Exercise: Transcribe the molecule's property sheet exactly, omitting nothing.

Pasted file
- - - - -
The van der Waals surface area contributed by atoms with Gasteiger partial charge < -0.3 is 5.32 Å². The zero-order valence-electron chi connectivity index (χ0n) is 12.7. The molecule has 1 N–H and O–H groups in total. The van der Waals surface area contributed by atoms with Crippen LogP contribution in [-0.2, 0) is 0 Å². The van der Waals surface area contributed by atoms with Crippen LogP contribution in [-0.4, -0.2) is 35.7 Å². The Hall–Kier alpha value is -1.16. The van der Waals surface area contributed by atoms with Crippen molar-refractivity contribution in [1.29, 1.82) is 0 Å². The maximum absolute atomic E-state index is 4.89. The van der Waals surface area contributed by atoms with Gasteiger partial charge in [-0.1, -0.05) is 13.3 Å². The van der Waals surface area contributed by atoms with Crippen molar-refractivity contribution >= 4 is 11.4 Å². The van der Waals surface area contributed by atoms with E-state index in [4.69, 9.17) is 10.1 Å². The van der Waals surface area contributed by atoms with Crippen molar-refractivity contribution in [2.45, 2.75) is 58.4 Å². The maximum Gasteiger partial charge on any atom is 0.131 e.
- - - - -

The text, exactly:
The van der Waals surface area contributed by atoms with Gasteiger partial charge < -0.3 is 5.32 Å². The zero-order valence-electron chi connectivity index (χ0n) is 12.7. The molecule has 1 N–H and O–H groups in total. The van der Waals surface area contributed by atoms with Crippen LogP contribution in [-0.2, 0) is 0 Å². The van der Waals surface area contributed by atoms with Crippen LogP contribution in [-0.4, -0.2) is 35.7 Å². The Hall–Kier alpha value is -1.16. The van der Waals surface area contributed by atoms with Crippen molar-refractivity contribution in [1.29, 1.82) is 0 Å². The maximum absolute atomic E-state index is 4.89. The van der Waals surface area contributed by atoms with Gasteiger partial charge in [-0.1, -0.05) is 13.3 Å². The van der Waals surface area contributed by atoms with Crippen molar-refractivity contribution >= 4 is 11.4 Å². The van der Waals surface area contributed by atoms with E-state index in [4.69, 9.17) is 10.1 Å². The van der Waals surface area contributed by atoms with Crippen molar-refractivity contribution in [2.45, 2.75) is 58.4 Å². The maximum Gasteiger partial charge on any atom is 0.131 e.